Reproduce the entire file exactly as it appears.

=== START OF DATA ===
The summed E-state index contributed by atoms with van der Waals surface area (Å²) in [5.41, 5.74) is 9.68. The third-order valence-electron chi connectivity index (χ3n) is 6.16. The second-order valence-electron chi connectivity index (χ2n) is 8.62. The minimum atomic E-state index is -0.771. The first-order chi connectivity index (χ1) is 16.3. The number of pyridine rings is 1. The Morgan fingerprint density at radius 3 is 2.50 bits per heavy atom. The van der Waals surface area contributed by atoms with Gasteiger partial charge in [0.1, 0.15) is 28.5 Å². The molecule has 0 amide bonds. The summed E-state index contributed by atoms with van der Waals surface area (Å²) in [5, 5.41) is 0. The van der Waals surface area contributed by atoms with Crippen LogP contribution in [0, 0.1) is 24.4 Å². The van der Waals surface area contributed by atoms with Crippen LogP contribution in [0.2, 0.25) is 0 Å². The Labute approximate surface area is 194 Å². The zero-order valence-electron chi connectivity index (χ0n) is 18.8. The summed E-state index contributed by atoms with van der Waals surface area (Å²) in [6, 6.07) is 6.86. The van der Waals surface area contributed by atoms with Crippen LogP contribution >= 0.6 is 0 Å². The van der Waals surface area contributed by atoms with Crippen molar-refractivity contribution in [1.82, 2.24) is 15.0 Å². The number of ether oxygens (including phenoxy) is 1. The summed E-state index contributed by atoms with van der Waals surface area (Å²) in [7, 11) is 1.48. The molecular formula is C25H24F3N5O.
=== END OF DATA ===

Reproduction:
The summed E-state index contributed by atoms with van der Waals surface area (Å²) in [5.41, 5.74) is 9.68. The third-order valence-electron chi connectivity index (χ3n) is 6.16. The second-order valence-electron chi connectivity index (χ2n) is 8.62. The minimum atomic E-state index is -0.771. The first-order chi connectivity index (χ1) is 16.3. The number of pyridine rings is 1. The Morgan fingerprint density at radius 3 is 2.50 bits per heavy atom. The van der Waals surface area contributed by atoms with Gasteiger partial charge in [0.1, 0.15) is 28.5 Å². The molecule has 0 amide bonds. The summed E-state index contributed by atoms with van der Waals surface area (Å²) in [5, 5.41) is 0. The van der Waals surface area contributed by atoms with Crippen LogP contribution in [0, 0.1) is 24.4 Å². The van der Waals surface area contributed by atoms with Crippen LogP contribution in [0.2, 0.25) is 0 Å². The Labute approximate surface area is 194 Å². The zero-order valence-electron chi connectivity index (χ0n) is 18.8. The summed E-state index contributed by atoms with van der Waals surface area (Å²) in [6, 6.07) is 6.86. The van der Waals surface area contributed by atoms with Crippen LogP contribution >= 0.6 is 0 Å². The van der Waals surface area contributed by atoms with Crippen molar-refractivity contribution in [1.82, 2.24) is 15.0 Å². The number of ether oxygens (including phenoxy) is 1. The summed E-state index contributed by atoms with van der Waals surface area (Å²) in [7, 11) is 1.48. The molecular formula is C25H24F3N5O.